Hayes nailed the character of Eska. I've mentioned before how in book one and two, she felt a little forced at times. Specifically, she often felt overly sweary. I’m no prude, but this felt overdone and repetitive to the point where it broke my immersion in the story. (Hayes has since gone back to book one and reduced the amount of swearing – which was ironically increased as part of a specific editing pass).
However, in the latter half of book two, Eska clicked into place for me. Here in book three, I felt like she was perfectly characterised. Whether that's simply me spending a lot of time with her as a reader, or because the author matured into a full understanding of her, I'm not sure. But either way, I'm happy it happened.
Shifting gears a little, one reason why I enjoyed this series came from how it explored similar literary devices to another great fantasy book: The Name of the Wind. Like Rothfuss’ masterpiece, The War Eternal is written in first person past tense, with Eska recounting her history (from presumably quite an old age). In previous books, this led to her foreshadowing many world shattering and important events. In this book, those events finally happen.
When you spend two books promising that a payoff will be great, you can risk under delivering. That wasn’t the case here. Rob executed (pun intended) brilliant payoffs that were world-shaking, character-quaking, and so much fun to read. Interesting secrets were revealed about the world that organically built upon clues dropped in earlier books in an satisfying way. I know from having talked to Rob that many of these payoffs were not intentionally foreshadowed in earlier books, but simply involved him picking up threads that he had subconsciously placed into the earlier narrative. As an author I particularly admire that. As a reader, it resulted in the series feeling incredibly organic.
Hayes has always been good at action scenes. But in this book he takes it to another level. Characters summon gods. Floating mountains tumble down from the sky. Buried cities rise from beneath the earth. All these moments felt awe-inspiring. Plus, they were never just fancy action set pieces, but also moved characters forward and developed them in complex ways.
While I hugely enjoyed this book, here’s one last nit-pick about the main antagonist: the Iron Legion. Despite the characters repeatedly failing to kill him, I felt that his ending was a too easy, and perhaps verged into the territory of a Deus ex Machina (for people who have read the book, you’ll know that’s a somewhat literal reference). Still, he was a well-developed character with sympathetic motives, and for the most part the resolution of his arc was quite satisfying.
There’s another character arc that was resolved extremely well: Josef’s. In book one, I didn’t enjoy him as a character. But in this book, he has possibly my favourite transformation. While I was hesitant at some of the things Rob did with this character in book two (namely, bringing him back from the dead), book three justifies – and celebrates – this decision.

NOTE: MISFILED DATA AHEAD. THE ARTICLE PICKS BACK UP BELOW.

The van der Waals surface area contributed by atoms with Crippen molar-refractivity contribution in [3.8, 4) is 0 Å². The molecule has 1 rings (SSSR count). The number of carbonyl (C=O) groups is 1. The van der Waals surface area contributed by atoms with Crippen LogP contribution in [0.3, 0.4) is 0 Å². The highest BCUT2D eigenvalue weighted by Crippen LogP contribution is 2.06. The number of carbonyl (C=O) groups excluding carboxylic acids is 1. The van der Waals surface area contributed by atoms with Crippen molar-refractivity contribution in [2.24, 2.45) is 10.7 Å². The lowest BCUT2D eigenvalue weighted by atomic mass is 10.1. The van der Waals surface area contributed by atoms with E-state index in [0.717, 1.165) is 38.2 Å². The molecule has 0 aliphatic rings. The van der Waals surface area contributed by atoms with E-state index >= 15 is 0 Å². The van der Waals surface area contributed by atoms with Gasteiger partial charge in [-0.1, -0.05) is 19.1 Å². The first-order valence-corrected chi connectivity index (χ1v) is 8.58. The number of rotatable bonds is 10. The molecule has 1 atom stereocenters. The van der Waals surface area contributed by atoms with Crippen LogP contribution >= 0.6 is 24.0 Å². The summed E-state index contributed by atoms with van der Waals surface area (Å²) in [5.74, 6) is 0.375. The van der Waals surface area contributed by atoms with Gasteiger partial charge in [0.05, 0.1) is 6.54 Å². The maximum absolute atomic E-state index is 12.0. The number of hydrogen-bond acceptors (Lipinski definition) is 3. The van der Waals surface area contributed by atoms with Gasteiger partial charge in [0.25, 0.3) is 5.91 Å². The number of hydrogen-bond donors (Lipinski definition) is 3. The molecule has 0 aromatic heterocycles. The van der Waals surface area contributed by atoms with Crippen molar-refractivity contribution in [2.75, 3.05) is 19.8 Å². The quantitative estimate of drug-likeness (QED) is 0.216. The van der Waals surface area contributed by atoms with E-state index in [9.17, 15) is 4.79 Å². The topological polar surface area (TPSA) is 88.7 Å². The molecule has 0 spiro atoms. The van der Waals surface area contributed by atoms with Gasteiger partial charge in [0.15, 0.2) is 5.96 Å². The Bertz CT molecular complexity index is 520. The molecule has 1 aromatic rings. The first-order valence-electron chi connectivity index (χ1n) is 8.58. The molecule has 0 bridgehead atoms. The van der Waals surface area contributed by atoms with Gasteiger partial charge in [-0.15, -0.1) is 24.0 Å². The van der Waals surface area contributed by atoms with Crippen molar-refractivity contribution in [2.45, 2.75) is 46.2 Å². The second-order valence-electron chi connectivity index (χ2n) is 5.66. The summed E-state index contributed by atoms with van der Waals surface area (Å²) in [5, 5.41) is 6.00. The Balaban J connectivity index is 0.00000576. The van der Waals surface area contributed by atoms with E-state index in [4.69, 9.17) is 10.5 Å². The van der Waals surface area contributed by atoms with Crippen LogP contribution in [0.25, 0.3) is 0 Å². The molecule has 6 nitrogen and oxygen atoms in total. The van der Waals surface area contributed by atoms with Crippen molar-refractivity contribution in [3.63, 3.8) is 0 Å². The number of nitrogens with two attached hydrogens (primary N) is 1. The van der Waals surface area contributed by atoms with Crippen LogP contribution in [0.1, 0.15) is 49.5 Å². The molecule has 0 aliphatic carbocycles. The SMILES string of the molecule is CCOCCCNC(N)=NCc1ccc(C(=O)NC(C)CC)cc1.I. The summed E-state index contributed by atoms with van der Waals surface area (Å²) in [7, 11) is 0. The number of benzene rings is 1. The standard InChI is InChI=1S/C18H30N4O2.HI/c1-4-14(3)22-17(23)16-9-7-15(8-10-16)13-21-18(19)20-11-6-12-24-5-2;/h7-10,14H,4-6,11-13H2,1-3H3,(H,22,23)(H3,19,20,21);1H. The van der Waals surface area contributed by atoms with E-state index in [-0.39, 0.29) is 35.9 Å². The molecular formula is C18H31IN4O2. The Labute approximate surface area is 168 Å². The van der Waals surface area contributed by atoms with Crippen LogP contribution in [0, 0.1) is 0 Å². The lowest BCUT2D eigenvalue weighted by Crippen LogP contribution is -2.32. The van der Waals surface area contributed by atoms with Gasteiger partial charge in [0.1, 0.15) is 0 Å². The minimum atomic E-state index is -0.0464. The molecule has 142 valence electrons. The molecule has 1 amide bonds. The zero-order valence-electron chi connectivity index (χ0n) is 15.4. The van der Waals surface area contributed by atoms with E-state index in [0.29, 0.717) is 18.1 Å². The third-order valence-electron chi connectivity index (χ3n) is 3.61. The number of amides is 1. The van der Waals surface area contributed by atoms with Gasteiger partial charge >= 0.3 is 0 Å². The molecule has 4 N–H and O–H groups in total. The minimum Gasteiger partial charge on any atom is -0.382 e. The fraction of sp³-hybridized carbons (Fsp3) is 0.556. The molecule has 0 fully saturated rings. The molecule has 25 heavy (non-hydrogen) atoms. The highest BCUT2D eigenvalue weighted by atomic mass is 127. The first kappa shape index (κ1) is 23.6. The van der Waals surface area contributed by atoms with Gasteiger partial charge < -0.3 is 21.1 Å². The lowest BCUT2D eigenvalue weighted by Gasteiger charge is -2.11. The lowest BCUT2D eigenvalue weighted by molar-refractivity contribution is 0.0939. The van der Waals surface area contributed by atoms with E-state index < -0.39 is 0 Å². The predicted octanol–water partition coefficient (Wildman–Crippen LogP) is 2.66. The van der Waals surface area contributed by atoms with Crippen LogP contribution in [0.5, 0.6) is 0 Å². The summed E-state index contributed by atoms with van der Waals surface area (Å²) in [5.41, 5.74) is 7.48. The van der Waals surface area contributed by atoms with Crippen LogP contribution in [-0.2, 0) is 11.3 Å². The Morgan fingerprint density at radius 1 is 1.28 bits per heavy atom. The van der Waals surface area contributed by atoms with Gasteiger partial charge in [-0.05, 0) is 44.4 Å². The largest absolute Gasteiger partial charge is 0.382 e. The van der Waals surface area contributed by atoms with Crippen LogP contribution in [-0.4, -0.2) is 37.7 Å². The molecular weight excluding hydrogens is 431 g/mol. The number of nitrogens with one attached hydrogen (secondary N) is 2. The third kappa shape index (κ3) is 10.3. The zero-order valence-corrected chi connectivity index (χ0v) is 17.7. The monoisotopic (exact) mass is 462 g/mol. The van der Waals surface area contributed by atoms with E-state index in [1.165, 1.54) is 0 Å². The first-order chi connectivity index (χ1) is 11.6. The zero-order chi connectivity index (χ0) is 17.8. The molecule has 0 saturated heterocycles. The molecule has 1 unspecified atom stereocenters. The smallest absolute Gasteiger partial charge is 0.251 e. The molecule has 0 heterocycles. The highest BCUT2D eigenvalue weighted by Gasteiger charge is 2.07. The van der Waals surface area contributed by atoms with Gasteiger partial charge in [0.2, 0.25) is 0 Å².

This sounds weird to admit, but what I appreciate the most about this series was that it showed me how good indie fantasy can get. I know that sounds weird, considering that I’m an indie fantasy author writing an indie fantasy series. But I suppose even though I’m heavily involved in the indie community, my lack of exposure to self-pubbed series has left me with some stigma from the traditional publishing world (which states that if someone takes the self-published route, their books must be worse than something that has gone through one of the big five publishing houses). In some cases, I do think this is true. There are instances of indie authors throwing books out there with amateurish covers, no editing, and sloppy writing. However, what I’m most proud of with this series is how damn good it is. It stands head to head with every other traditionally published series I've ever read.
Now, I know it’s a bit condescending to say that to an indie author (and I know that from being an indie author). But still, I feel that this series has been an important milestone in my own appreciation of what indie fantasy can do. And in some ways, the fact that this book has gone through an indie publishing system may have contributed to the bravery of the author's choices. I'm not sure they would have been acceptable in a traditionally published context.
In summary, the War Eternal trilogy has cemented Rob Hayes's position within my top 10 authors of all time. The series has such an excellent balance of character, plot, and world building. More than that, it possesses that rare quality of having a deep emotional impact on me as a reader. When I was a kid, it was easy to get that from books. Now that I’m older and have read more, it’s harder to find that – so it’s very special when it arrives.
I was pleased to see in the back of this book that Rob plans to write more in the War Eternal universe. I’m eager to explore more stories here. However, don't be mistaken: the war Eternal Trilogy is a complete story, with an immensely satisfying conclusion that makes me eager to read Hayes's other books, and recommend him to readers looking for an addictive read.
Total War Eternal Series Ratings: